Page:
Why Pray?

There’s an age-old question in Christianity. It goes like this: “Why do we pray?” It’s a fair one to ask.

To the casual observer outside of Christianity it makes absolutely no sense, because they have absolutely no sense… of the God to whom we are praying. For the non-Christian this question is really asking, “why do you pray to no one?” For the Christian, however, the question is just as valid and is more layered. Assuming that the Christian understands that you’re not just talking to thin air when you pray, the question they are asking is usually the more verbose, “Why do we pray if God is all powerful and all knowing? Doesn’t he know what we’re going to pray for/about before we pray for/about it? What’s the point then? Aren’t we wasting his time?” I firmly believe that every Christian comes to this question at some point in their walk, and hopefully the following will give you some sort of perspective on the problem, if not resolve it outright.

First of all, when it was asked that I write this paper, it was added that the answer can’t just be, “because God says so.” Let me say up front: that is one completely valid and correct answer to the question of why do we pray. Sometimes we need to just accept the fact that God tells us to do something, even though we don’t understand it, and do it anyway. However, unlike my hyper-Calvinist friends, I don’t believe that that is always the only answer, and it certainly is not for this question. So, while I affirm that, “because God says so,” is a wonderful answer to this question, I understand many Christians’ hesitations in accepting this answer as the be-all end-all. There are many other answers to why we pray and there is one in particular that I will discuss in this paper.

Another quick thing to mention is that this is discussing personal devotional prayer, not congregational prayer like in a church service by one person out loud and silently by others… that’s slightly different.


Before I can begin giving an answer to the question of why we pray, I have to clear up a misconception about prayer. This misconception can be observed in the way I have phrased the Christian version of the question above. “Why do we pray if God is all powerful and all knowing? Doesn’t he know what we’re going to pray for/about before we pray for/about it? What’s the point then? Aren’t we wasting his time?”  The misconception is put simply: You pray, you aren’t talking to God, you’re talking with God. You aren’t always praying “for/about” something. Prayer is not always petitionary (you aren’t always asking for something when you pray) and on top of that, its purpose is not for God to hear you.


I might have just stunned some readers with that last statement. The purpose of prayer is not for God to hear you. That is one of the results or byproducts, I’ll grant, but it is not the purpose. Do you want to know the purpose of prayer… or at least one of the purposes of prayer? To get to know God. The purpose of prayer is not for God to hear from you, it’s for you to hear from God. Prayer is a conversation with God the father, by means of the mediator Jesus Christ, through the power of the Holy Spirit. Prayer is a means by which we conform to the perfect image of God. If you spend 100% of your time in prayer talking, then you’re only doing 50% of the process of praying. About half the time you spend should be spent talking, and the other half the time should be spent listening.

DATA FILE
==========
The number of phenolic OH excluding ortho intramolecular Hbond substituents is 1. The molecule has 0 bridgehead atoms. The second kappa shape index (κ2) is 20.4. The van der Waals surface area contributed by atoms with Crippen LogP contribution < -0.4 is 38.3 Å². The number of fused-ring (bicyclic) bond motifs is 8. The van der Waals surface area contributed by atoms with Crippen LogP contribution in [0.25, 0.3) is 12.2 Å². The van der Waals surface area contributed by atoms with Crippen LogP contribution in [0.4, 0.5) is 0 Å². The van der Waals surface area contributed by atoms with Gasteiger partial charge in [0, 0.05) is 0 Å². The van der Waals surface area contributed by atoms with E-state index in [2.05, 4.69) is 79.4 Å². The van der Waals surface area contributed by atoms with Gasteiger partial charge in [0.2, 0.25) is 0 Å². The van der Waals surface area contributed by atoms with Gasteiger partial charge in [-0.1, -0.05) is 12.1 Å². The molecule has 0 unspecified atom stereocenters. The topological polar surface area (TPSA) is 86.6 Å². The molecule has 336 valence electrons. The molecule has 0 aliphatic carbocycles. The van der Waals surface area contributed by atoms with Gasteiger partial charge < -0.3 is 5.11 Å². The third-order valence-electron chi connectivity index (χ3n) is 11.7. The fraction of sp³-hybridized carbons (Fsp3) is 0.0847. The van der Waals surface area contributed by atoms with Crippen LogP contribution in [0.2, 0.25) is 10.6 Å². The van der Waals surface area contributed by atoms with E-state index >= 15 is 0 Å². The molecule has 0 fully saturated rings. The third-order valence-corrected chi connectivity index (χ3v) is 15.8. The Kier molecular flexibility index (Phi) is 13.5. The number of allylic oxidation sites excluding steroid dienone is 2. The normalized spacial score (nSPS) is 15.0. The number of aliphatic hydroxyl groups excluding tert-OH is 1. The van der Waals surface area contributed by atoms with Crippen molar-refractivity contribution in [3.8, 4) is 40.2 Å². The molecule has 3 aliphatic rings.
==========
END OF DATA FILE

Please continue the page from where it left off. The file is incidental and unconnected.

There are two examples from Adventures in Odyssey that relate very much to this question.  One is from the episode “A Touch of Healing Part 2.” Connie comes right out and asks, “If it’s God’s business why do we pray?” and Jack responds, “If we don’t pray how can we become more in tune with the mind of God? To feel his comfort even if we don’t get what we want? Praying is the only way I know how.” I feel like this answer needs no further explanation, so I’ll give it none.

The other example comes from the episode, “Here Today, Gone Tomorrow? Part 2.” In it, Connie is trying to determine God’s will and she asks, “How am I supposed to know what to do?” Whit replies, “By knowing Him for a start.” Then he asks her, if she were going to throw him (Whit) a birthday party, what kind of party would it be? She describes a small party, with Whit’s close friends, his favorite kind of cake, and no presents ‘cause she knows that makes Whit uncomfortable. Whit then asks, how she knows all that about him. The answer? Because she’s spent the time to get to know him really well. Whit then makes the point that it’s the same with God. In order to know God, we have to spend the time getting to know him, and prayer is the way we do that, along with Bible study and communion with the Spirit.

My point is this: prayer is one of the key ways we get to know God. That, my friends, is why we pray. It’s not a moot point to pray because “God already knows everything we’re going to say.” He does. But, we’re not only praying for Him, we’re also praying for us. Unfortunately, we don’t know what God’s going to say to us, even though He knows what we’re going to say to Him. We simply don’t, so we have to go through the action of praying to get the job done.

That’s the answer to the question, “Why do we pray?” We pray so that we can get to know God.

Please remember, this is just one of the many reasons why we pray. There are plenty others. For example:  to praise Him, to submit to Him, to petition of Him, to worship Him, to reaffirm our faith, etc. etc. etc. but I chose to focus on only this one as I feel it best rebuts the line of, “he already knows what we’re going to say,” reasoning.

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